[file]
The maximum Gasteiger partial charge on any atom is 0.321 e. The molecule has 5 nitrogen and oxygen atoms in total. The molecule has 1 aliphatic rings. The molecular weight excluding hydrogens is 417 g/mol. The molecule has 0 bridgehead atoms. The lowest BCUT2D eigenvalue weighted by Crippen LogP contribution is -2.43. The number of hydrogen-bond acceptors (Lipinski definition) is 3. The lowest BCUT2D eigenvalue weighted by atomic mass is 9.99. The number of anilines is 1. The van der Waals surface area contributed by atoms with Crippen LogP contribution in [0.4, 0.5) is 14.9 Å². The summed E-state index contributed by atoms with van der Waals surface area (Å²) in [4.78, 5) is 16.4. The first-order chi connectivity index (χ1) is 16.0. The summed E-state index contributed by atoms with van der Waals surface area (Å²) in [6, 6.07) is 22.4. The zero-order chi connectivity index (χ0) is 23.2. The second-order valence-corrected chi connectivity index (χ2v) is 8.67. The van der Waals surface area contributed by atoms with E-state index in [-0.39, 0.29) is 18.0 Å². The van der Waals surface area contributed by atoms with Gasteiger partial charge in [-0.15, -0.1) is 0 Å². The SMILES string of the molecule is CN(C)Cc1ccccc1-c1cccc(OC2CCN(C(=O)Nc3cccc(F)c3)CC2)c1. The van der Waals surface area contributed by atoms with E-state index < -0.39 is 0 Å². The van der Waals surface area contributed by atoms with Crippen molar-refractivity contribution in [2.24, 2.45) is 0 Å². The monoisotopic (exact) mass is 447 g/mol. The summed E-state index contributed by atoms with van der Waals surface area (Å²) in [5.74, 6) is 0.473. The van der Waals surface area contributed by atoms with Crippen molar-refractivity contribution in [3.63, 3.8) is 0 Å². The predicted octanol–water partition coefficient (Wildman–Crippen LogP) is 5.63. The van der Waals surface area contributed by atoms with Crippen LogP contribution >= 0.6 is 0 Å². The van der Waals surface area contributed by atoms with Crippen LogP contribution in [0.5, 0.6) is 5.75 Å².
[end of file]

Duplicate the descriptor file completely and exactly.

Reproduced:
The maximum Gasteiger partial charge on any atom is 0.321 e. The molecule has 5 nitrogen and oxygen atoms in total. The molecule has 1 aliphatic rings. The molecular weight excluding hydrogens is 417 g/mol. The molecule has 0 bridgehead atoms. The lowest BCUT2D eigenvalue weighted by Crippen LogP contribution is -2.43. The number of hydrogen-bond acceptors (Lipinski definition) is 3. The lowest BCUT2D eigenvalue weighted by atomic mass is 9.99. The number of anilines is 1. The van der Waals surface area contributed by atoms with Crippen LogP contribution in [0.4, 0.5) is 14.9 Å². The summed E-state index contributed by atoms with van der Waals surface area (Å²) in [4.78, 5) is 16.4. The first-order chi connectivity index (χ1) is 16.0. The summed E-state index contributed by atoms with van der Waals surface area (Å²) in [6, 6.07) is 22.4. The zero-order chi connectivity index (χ0) is 23.2. The second-order valence-corrected chi connectivity index (χ2v) is 8.67. The van der Waals surface area contributed by atoms with E-state index in [-0.39, 0.29) is 18.0 Å². The van der Waals surface area contributed by atoms with Gasteiger partial charge in [-0.15, -0.1) is 0 Å². The SMILES string of the molecule is CN(C)Cc1ccccc1-c1cccc(OC2CCN(C(=O)Nc3cccc(F)c3)CC2)c1. The van der Waals surface area contributed by atoms with E-state index < -0.39 is 0 Å². The van der Waals surface area contributed by atoms with Crippen molar-refractivity contribution in [2.24, 2.45) is 0 Å². The monoisotopic (exact) mass is 447 g/mol. The summed E-state index contributed by atoms with van der Waals surface area (Å²) in [5.74, 6) is 0.473. The van der Waals surface area contributed by atoms with Crippen molar-refractivity contribution in [3.63, 3.8) is 0 Å². The predicted octanol–water partition coefficient (Wildman–Crippen LogP) is 5.63. The van der Waals surface area contributed by atoms with Crippen LogP contribution >= 0.6 is 0 Å². The van der Waals surface area contributed by atoms with Crippen LogP contribution in [0.5, 0.6) is 5.75 Å².